Veterans Health System Seeks Help from Local Hospitals

Calls for Change

"The 2014 Veterans Affairs Department Reform Law" established the Commission on Care to develop health care recommendations and bureaucratic reforms. The report contained 17 broad recommendations, specific for health care delivery, etc.

The Commission noted the “VHA provides health care ... comparable or better in clinical quality to that generally available in the private sector, [but] it is inconsistent from facility to facility, and can be substantially compromised ....” The Commission suggested that the 2014 Veterans Access, Choice and Accountability Act should be altered to prioritize disabled veterans appointments.

Veteran Access to Care Impaired by Entrenched VA System

There have been many attempts to facilitate veteran access to health care. There was a time when a VA patient could directly access medical services by presenting at medical facility and being seen immediately. In the late 60s and early 70s, the VA addressed cost and service control by assigning gatekeeper responsibility to nurses. (Outside of the VA, gatekeepers have been designated the primary care provider to control access to further health care. The primary care provider may be nurse, physician’s assistant, clinic, or one of the physician groups designated by legislation, regulation, or insurance provider as primary care gatekeeper.) Unfortunately, introducing a gatekeeper has not altered use of services by patients, but only slowed service.

In the last 50 years, introduction of gatekeepers has shifted medical care from MDs to a variety of gatekeepers, sometimes nurses, sometimes paraprofessional medical staff, or even clerical workers with no medical expertise at all. Compounding the problem of placing gatekeepers between patients and direct medical services is the development of third-party payer systems that usurp gatekeepers’ responsibility to direct patients to appropriate health care. Patient access to medical service has been slowed down.

The VA is just one third-party payer system. (Private insurers manage the majority of non-VA health care access.) The bureaucracy retards access to service, and in the case of the VA, actually may fail to deliver service altogether, patient’s literally dying before an appointment to see an appropriate medical provider within the VA system. Recent statistics reveal that 300,000 veterans died because of the failed system.

Enabling Legislation to Change the Status Quo

Administrations have attempted to deal with deaths attributed to this failure to get veterans into the VA system and to appropriate caregivers. The results have been dismal.

Recently, there has been movement in the US government to reduce, alter, or bypass the failed gatekeeper system within the VA by facilitating local health care provision to veterans outside the existing VA system. Veterans, providers, and their communities have welcomed changes.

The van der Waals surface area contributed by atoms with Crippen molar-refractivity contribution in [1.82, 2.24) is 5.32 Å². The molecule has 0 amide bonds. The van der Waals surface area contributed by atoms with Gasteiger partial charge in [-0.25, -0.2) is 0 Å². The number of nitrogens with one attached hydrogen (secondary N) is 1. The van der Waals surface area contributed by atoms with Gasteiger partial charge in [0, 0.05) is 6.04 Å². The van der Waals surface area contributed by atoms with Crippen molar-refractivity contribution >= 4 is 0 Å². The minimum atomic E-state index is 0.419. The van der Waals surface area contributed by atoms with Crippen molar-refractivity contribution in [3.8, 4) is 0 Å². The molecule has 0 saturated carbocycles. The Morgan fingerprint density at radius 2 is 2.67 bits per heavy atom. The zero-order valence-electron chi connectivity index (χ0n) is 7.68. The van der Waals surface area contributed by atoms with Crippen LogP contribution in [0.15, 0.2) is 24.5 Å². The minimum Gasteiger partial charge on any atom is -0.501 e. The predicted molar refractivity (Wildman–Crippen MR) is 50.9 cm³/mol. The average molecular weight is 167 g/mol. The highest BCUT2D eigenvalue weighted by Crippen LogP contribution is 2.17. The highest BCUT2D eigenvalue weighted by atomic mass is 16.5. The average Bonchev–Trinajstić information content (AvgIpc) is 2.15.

Besides a variety of executive actions, President Trump also signed legislation in early August allocating $2 billion to establish new VA medical facilities. The new law provides for veterans' medical care via private physicians outside the VA system, providing “immediate medical care for

our veterans.”

The appointment process for specific health care within the VA, particularly in some parts of the system, has been broken. Some veterans were officially in the VA system, but were never allocated appointments. The referral process, the administrative process, the service accountability process, etc. were either impaired or broken altogether. Late in August, the President signed the “Veterans Appeals Improvement and Modernization Act” to “streamline the lengthy process that veterans undergo when appealing their claims for disability benefits.” Specific veteran support groups (American Legion, AMVETS, Disabled American Veterans, and Veterans of Foreign) have long been advocating for change. Now, at least 470,000 vets awaiting health benefit decisions will receive immediate attention.

Not to be overlooked in recent efforts to improve VA services for veterans is the “Department of Veterans Affairs Accountability and Whistleblower Protection Act.” The bureaucracy within the VA is very protective of its members and preservation of executive power. One of the reasons that change has come so slowly to the VA relates to entrenched power and failure of accountability measures to correct abuse. Reform legislation signed into law in June brings accountability to all employees within the VA. They may be removed, demoted, or suspended for job performance or inappropriate conduct. Moreover, the VA is empowered to claw back bonuses given to employees who have misconduct. President Trump noted that “veterans have fulfilled their duty to this nation and now, we must fulfill our duty to them.”

Implementation Giving Veterans Access to Local and Existing VA Facilities and Services

The VA is a huge bureaucratic system. Change is difficult because of mass and lethargy, but it is apparent that change is happening. The budget proposal for the Department of Veterans Affairs has delegated $13 billion dollars for medical services to veterans outside the VA system, about 7% of its total budget, but the decade's first substantial spending boost. VA discretionary spending also will increase by 6%, pending Congressional approval.